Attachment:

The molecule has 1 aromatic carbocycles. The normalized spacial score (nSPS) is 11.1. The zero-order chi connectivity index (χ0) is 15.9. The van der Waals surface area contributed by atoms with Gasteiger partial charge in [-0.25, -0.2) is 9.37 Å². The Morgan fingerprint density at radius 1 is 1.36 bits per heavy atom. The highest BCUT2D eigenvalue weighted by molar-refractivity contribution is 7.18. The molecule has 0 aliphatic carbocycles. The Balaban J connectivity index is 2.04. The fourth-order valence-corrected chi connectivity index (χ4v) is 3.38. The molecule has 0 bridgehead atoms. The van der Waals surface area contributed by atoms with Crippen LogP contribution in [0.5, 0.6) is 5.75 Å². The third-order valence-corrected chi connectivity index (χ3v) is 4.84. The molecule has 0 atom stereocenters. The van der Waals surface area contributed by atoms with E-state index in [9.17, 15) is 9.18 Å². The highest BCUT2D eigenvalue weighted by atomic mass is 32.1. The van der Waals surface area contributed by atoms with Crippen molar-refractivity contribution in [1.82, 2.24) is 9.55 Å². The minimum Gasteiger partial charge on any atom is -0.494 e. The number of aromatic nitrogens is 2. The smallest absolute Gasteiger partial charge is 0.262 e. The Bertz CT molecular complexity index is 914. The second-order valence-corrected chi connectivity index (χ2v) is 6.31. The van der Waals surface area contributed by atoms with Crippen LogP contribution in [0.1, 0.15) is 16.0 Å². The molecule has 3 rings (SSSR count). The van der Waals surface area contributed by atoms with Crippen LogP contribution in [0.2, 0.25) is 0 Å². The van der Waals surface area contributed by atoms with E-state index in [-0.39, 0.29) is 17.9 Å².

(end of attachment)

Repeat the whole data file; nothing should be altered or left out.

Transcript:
The molecule has 1 aromatic carbocycles. The normalized spacial score (nSPS) is 11.1. The zero-order chi connectivity index (χ0) is 15.9. The van der Waals surface area contributed by atoms with Gasteiger partial charge in [-0.25, -0.2) is 9.37 Å². The Morgan fingerprint density at radius 1 is 1.36 bits per heavy atom. The highest BCUT2D eigenvalue weighted by molar-refractivity contribution is 7.18. The molecule has 0 aliphatic carbocycles. The Balaban J connectivity index is 2.04. The fourth-order valence-corrected chi connectivity index (χ4v) is 3.38. The molecule has 0 bridgehead atoms. The van der Waals surface area contributed by atoms with Crippen LogP contribution in [0.5, 0.6) is 5.75 Å². The third-order valence-corrected chi connectivity index (χ3v) is 4.84. The molecule has 0 atom stereocenters. The van der Waals surface area contributed by atoms with E-state index in [9.17, 15) is 9.18 Å². The highest BCUT2D eigenvalue weighted by atomic mass is 32.1. The van der Waals surface area contributed by atoms with Crippen molar-refractivity contribution in [1.82, 2.24) is 9.55 Å². The minimum Gasteiger partial charge on any atom is -0.494 e. The number of aromatic nitrogens is 2. The smallest absolute Gasteiger partial charge is 0.262 e. The Bertz CT molecular complexity index is 914. The second-order valence-corrected chi connectivity index (χ2v) is 6.31. The van der Waals surface area contributed by atoms with Crippen LogP contribution in [0.1, 0.15) is 16.0 Å². The molecule has 3 rings (SSSR count). The van der Waals surface area contributed by atoms with Crippen LogP contribution in [0.2, 0.25) is 0 Å². The van der Waals surface area contributed by atoms with E-state index in [-0.39, 0.29) is 17.9 Å².